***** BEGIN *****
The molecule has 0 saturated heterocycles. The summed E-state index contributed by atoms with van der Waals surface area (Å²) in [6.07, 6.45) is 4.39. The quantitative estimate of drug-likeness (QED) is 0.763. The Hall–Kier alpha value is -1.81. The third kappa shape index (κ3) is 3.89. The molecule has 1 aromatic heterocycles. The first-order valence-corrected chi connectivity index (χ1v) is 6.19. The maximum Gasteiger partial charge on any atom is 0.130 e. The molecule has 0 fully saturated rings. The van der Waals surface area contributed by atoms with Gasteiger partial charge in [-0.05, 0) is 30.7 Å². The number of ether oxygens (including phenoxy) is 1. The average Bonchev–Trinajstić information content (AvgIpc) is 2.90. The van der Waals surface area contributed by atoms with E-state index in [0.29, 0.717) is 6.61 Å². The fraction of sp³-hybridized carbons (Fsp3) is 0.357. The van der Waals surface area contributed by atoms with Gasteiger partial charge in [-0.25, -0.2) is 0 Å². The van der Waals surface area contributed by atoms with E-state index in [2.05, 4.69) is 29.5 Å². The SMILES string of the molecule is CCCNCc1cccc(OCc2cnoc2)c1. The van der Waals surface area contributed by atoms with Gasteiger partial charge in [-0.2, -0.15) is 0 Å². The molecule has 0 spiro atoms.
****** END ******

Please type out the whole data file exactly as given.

The molecule has 0 saturated heterocycles. The summed E-state index contributed by atoms with van der Waals surface area (Å²) in [6.07, 6.45) is 4.39. The quantitative estimate of drug-likeness (QED) is 0.763. The Hall–Kier alpha value is -1.81. The third kappa shape index (κ3) is 3.89. The molecule has 1 aromatic heterocycles. The first-order valence-corrected chi connectivity index (χ1v) is 6.19. The maximum Gasteiger partial charge on any atom is 0.130 e. The molecule has 0 fully saturated rings. The van der Waals surface area contributed by atoms with Gasteiger partial charge in [-0.05, 0) is 30.7 Å². The number of ether oxygens (including phenoxy) is 1. The average Bonchev–Trinajstić information content (AvgIpc) is 2.90. The van der Waals surface area contributed by atoms with E-state index in [0.29, 0.717) is 6.61 Å². The fraction of sp³-hybridized carbons (Fsp3) is 0.357. The van der Waals surface area contributed by atoms with Gasteiger partial charge in [-0.25, -0.2) is 0 Å². The van der Waals surface area contributed by atoms with E-state index in [2.05, 4.69) is 29.5 Å². The SMILES string of the molecule is CCCNCc1cccc(OCc2cnoc2)c1. The van der Waals surface area contributed by atoms with Gasteiger partial charge in [-0.2, -0.15) is 0 Å². The molecule has 0 spiro atoms.